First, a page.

Defensively, the T-birds surrendered 17.4 points per game, the best scoring defense in the city. The defense graduated four players that received first and second-team All-Centennial League honors. Zyree White and Reid Holthaus will play on the defensive line, while Brown, Chris Glenn, Eli Penrod and Santiago Soto will cover the back end in the secondary.
Shawnee Heights will only play one opponent from Topeka in 2018. Heights will play Topeka High Thursday, August 30, at Hummer Sports Park. Shawnee Heights will begin play in their new conference on September 7 at KC Turner.
Shawnee Heights will face Basehor-Linwood and De Soto at home this year. De Soto, advancing to 5A this season, made it to the 4A semifinals last year. Basehor-Linwood – in 4A – made it to the first round of playoffs last year and the state semifinals in 2016.
With only six teams in the United Kansas Conference, Shawnee Heights can play three non-conference games. With Topeka High scheduled as the first non-conference opponent, Shawnee Heights will play KC Schlagle and KC Washington to complete the non-conference schedule. Schlagle finished as the top seed in the east region in the 5A playoffs the last two years but have failed to advance past the second round each time.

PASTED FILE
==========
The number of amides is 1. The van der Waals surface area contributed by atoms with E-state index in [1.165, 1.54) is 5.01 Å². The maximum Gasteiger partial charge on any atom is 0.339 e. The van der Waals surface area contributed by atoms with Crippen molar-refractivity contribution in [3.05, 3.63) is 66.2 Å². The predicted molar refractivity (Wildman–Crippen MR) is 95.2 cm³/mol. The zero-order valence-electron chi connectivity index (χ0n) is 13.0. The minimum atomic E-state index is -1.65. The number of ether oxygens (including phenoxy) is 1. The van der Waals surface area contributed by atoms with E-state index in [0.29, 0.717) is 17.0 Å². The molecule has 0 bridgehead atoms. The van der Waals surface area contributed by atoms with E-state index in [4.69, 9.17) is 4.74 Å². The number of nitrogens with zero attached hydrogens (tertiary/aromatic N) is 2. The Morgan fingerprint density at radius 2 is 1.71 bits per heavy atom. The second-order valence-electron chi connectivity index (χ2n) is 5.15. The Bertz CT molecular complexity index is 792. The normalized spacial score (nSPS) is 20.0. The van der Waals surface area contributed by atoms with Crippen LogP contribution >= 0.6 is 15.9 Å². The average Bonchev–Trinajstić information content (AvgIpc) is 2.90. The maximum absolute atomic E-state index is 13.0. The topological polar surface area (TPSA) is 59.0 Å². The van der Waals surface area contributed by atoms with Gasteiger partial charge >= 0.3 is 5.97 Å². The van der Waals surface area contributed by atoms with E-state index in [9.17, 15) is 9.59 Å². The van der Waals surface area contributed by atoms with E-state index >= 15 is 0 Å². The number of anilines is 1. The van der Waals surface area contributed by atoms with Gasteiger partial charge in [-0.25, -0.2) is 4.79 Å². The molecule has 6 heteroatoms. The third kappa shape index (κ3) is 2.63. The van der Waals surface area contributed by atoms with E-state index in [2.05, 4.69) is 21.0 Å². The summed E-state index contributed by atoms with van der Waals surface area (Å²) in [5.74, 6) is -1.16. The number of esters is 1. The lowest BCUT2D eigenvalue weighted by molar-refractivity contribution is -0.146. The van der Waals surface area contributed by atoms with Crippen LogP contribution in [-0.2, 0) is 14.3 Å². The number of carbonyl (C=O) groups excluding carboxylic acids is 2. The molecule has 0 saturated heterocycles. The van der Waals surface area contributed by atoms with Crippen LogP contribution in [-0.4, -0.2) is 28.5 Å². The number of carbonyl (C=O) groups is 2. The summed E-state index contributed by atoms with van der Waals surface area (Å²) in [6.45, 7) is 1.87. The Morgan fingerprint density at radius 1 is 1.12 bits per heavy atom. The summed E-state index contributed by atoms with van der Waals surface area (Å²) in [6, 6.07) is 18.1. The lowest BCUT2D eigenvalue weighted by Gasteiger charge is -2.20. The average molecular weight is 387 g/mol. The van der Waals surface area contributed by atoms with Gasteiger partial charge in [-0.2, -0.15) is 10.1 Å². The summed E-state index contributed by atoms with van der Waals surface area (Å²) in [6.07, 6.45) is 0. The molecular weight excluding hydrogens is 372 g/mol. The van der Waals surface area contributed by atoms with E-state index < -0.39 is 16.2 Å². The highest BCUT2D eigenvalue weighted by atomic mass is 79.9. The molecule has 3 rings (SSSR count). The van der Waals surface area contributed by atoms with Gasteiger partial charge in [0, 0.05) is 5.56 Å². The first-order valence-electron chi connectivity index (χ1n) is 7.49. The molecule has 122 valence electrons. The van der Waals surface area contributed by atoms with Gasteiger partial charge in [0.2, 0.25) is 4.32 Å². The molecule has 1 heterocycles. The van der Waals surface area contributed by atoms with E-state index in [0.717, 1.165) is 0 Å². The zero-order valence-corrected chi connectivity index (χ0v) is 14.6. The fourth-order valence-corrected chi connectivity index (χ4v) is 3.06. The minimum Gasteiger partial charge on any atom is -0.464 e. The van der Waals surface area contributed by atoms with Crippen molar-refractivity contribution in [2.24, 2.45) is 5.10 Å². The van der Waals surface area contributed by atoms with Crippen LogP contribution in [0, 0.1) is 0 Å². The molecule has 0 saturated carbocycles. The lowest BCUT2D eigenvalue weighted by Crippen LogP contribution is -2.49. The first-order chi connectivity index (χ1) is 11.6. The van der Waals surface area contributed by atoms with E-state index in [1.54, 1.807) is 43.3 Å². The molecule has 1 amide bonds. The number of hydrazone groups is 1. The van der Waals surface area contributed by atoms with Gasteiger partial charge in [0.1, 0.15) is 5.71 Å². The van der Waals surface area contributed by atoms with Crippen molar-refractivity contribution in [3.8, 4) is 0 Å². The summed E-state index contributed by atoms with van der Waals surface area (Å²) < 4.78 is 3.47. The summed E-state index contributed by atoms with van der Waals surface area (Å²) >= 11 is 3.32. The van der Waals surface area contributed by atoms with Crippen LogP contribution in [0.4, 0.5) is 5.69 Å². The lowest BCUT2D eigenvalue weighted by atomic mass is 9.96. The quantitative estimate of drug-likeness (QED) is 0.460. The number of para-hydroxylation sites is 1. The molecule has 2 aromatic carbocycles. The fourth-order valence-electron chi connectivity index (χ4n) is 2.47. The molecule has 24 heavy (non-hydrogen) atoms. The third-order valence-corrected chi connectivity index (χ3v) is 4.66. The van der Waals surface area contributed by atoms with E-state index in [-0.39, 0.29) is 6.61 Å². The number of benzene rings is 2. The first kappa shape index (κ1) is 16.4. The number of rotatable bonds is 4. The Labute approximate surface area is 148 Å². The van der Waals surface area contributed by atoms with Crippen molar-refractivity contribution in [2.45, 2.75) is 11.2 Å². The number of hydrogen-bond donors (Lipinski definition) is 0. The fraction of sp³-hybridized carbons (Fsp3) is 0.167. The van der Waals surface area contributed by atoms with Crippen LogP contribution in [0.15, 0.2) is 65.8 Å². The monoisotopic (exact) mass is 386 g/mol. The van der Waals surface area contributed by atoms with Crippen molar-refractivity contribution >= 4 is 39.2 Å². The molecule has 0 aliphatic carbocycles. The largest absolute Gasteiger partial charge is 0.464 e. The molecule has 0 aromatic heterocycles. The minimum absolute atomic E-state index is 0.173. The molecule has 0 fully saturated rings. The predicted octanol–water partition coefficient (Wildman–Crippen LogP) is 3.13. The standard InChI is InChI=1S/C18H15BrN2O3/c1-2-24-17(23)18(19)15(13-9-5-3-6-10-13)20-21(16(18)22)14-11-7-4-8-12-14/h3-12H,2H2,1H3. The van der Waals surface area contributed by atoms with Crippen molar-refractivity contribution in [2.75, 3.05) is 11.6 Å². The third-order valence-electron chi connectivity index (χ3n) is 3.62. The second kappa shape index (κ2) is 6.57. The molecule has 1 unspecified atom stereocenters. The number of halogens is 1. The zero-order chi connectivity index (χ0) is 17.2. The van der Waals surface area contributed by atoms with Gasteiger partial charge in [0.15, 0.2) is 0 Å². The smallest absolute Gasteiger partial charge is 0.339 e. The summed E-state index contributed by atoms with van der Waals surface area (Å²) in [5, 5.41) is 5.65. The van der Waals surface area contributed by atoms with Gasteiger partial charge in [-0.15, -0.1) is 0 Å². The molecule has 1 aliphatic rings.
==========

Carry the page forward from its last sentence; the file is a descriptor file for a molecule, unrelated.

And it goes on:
“When you get something new it’s like the first day of school, you’re excited,” Swift said. “You’re excited to see what happens. I surely did love playing in the Centennial League. I have a tremendous amount of respect for those coaches and players that play in that league. Now the decision is that we are in a new conference. We’re still going to play against great players and great coaches, and to me that’s something I look forward to.”
Swift recognizes the changes around him and his team. Despite all the new faces – both from his team and newly acquainted conference foes – Swift awaits the challenge ahead.
“We haven’t been under the lights. So, when we get underneath [the lights], we are going to find out what we’re like.”
All stats from the Topeka Capital-Journal